3. Repeat as necessary.

    4. When you're facing an enemy that's advancing to your position, do NOT turn the tank and seek new cover. Reverse. Reverse, reverse, reverse, all the way into a new covered position. Your ass facing the enemy = kissing your ass goodbye.

    ---
    Hope that helps. Generally, besides those few things I always see players doing wrong in a tank (sitting out in the open, absolutely no cover), all other tactics apply. Flanking movements, cover and concealment, etc, etc.

  • #2
    Re: Armor tactics

    In Arma, the sabot rounds are very much more accurate than the HEAT rounds. Over 5-750 meters, be prepared for significant drop. I usually end up aiming a meter or more over the target at longer ranges. The sabot rounds also do significantly more damage to enemy armor than do the HEAT rounds.

    It may look cool, but the in-game main gun rounds are NOT for aerial targets. Vulcans, Stingers, and air cover are much more effective and allow you to conserve your loadout for ground targets.

    As always, practice, practice, practice.

    -BoD
    BarnacleofDoom

    One shot - One miss!

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    • #3
      Re: Armor tactics

      Should we run a practive session?

      The hungry, ignorant man immediately grasps that he is handed a fish, but is bewildered when handed a net. The man who shivers in the cold thinks happily of the man who invites him to sit by his fire, and somewhat poorly of the man who loans him an axe, flint and steel.

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      • #4
        Re: Armor tactics

        Sweet writeup Gill!

        What if an attack chopper is (foolishly) coming straight at you and your barrel can elevate high enough to get him. Is it okay to let him have a little HEAT love?
        playing off the TG server feels like we're playing 2142 on easy mode~Fehmart

        I'm going to close my eyes until it's over~Experiment, commenting on my driving

        "Get it up quickly and beat it hard."~Jonan
        I don't get a bonus DVD? My life has lost all meaning.~Zoopy_T

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        • #5
          Re: Armor tactics

          Originally posted by IMI-50AE View Post
          What if an attack chopper is (foolishly) coming straight at you and your barrel can elevate high enough to get him. Is it okay to let him have a little HEAT love?
          Why not? It's trivial to take down KA-50s in particular with the main gun of an Abrams. Their "tactics" make it very easy to engage them with the main gun, even when they're not flying slow or right at you.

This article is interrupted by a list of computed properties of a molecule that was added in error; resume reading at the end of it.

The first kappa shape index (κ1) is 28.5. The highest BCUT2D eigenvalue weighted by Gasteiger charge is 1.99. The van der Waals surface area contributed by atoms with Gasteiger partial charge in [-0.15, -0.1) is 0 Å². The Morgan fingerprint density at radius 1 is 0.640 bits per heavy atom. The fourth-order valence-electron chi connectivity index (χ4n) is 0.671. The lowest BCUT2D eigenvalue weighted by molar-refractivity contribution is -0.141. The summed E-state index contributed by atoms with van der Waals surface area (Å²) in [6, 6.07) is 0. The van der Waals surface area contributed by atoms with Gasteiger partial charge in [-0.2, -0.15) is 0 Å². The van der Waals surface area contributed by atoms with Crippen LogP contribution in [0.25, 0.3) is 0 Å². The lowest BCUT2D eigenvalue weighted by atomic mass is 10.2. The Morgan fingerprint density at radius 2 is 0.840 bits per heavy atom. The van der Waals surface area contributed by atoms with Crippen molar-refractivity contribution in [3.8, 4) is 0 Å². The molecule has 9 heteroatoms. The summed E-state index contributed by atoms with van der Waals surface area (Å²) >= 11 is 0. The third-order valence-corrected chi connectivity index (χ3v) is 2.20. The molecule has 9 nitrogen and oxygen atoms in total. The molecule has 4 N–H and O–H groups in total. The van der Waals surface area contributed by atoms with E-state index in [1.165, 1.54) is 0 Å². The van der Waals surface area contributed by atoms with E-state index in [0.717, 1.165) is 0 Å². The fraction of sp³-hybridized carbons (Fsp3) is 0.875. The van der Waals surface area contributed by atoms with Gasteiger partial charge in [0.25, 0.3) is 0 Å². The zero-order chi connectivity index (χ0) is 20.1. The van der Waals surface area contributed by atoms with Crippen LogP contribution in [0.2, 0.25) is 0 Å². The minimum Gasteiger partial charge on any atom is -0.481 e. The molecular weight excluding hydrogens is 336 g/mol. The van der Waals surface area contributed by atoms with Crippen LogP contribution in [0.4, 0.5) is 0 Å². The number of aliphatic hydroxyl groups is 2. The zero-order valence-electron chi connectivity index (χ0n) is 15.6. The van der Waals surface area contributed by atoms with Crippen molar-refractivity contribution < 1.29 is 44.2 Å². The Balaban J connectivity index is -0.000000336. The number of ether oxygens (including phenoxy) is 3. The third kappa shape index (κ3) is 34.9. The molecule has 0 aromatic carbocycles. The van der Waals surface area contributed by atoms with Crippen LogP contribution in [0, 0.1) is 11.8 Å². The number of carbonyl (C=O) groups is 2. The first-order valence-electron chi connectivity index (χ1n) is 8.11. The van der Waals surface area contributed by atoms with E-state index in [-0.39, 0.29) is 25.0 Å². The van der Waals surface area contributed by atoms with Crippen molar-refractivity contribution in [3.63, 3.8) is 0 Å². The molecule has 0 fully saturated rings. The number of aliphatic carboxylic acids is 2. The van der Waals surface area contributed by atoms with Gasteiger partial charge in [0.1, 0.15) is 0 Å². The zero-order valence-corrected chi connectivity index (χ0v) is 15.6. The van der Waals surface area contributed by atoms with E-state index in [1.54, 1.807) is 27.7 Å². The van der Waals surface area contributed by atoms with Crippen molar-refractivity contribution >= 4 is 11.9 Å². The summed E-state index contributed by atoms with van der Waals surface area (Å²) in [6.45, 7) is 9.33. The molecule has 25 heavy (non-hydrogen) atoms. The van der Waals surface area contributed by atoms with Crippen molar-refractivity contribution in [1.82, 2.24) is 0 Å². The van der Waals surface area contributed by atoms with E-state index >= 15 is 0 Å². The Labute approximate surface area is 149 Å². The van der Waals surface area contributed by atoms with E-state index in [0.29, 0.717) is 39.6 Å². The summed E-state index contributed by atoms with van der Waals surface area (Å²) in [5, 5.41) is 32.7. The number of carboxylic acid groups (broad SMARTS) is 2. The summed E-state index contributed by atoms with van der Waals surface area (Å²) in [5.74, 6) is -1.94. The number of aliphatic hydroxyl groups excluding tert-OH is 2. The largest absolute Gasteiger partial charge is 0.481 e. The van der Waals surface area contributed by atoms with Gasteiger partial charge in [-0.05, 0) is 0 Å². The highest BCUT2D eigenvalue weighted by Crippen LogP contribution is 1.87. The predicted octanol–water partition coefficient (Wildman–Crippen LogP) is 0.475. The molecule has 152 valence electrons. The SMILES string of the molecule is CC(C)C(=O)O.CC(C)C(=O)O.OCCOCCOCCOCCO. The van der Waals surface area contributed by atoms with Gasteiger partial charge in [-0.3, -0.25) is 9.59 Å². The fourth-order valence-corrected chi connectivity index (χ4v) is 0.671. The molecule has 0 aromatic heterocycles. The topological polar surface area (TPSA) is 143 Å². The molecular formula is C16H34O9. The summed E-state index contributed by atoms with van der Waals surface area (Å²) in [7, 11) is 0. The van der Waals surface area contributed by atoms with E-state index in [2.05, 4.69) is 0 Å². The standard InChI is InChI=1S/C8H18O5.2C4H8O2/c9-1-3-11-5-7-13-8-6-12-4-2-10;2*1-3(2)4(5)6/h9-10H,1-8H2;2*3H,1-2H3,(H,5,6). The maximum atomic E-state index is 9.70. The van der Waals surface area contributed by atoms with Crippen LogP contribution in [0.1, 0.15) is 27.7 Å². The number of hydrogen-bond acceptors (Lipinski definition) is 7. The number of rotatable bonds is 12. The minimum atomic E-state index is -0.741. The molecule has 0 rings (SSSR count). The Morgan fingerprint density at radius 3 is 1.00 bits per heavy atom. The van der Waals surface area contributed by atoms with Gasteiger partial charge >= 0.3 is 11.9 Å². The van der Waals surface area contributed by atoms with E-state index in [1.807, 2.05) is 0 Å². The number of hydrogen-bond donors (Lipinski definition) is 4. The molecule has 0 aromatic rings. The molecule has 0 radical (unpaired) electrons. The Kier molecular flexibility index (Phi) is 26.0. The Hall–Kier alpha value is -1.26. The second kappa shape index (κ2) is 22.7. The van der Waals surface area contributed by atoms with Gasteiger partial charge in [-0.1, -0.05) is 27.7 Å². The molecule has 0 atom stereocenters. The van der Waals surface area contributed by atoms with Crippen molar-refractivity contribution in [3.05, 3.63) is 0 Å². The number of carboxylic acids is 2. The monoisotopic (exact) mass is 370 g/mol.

Comment


          • #6
            Re: Armor tactics

            Enemy tanks = sabot.

            Everything else = HEAT.

            As for the manual aiming... there's no indexing or laser range finder, so in terms of ArmA, you have to calculate the distance and windage yourself.

            Sabot rounds have a relatively flat trajectory, while HEAT rounds have a pronounced arc to them since they're a heavier round. Since you're doing the aiming yourself (as opposed to the computer traversing and elevating the barrel for you), keep that in mind.

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            • #7
              Re: Armor tactics

              Nice write up Gillespie. One thing that I'm not sure about is the angle the armor is impacted by the round. In real life I believe that a tactic used is to not necessarily have your front perfectly head-on with the target but rather put the nose on a mild angle, say 30 deg. This can cause rounds to deflect off. I know that Red Orchestra models this and most aspects of armor rather well. Does Arma take this into account? I don't think I have ever seen a round glance off but I don't tank very often.

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              • #8
                Re: Armor tactics

                Doubt it. It's not a armor simulation.

                The glacis plate of MBTs is designed to do exactly that, though. The steeper the angle, the more likely the round will impact with the armor plate and have its energy redirected into a glancing shot. No nose positioning is needed. Just a fast gunner so you don't HAVE to test that glacis plate engineering.

                I was just parting with some of my knowledge to tell you all how things work so you can think like a tanker in ArmA. Everything I've said about the engineering and physics of tank warfare is diluted and simplified in ArmA, just like the air-to-air combat and flight model.

                Comment


                • #9
                  Re: Armor tactics

                  Good to know, I just didn't want to have people miss out on a viable tactic, or in this case try and use it without realising it was not modeled in game. I will stick with the perpindicular approach and try to shot first :)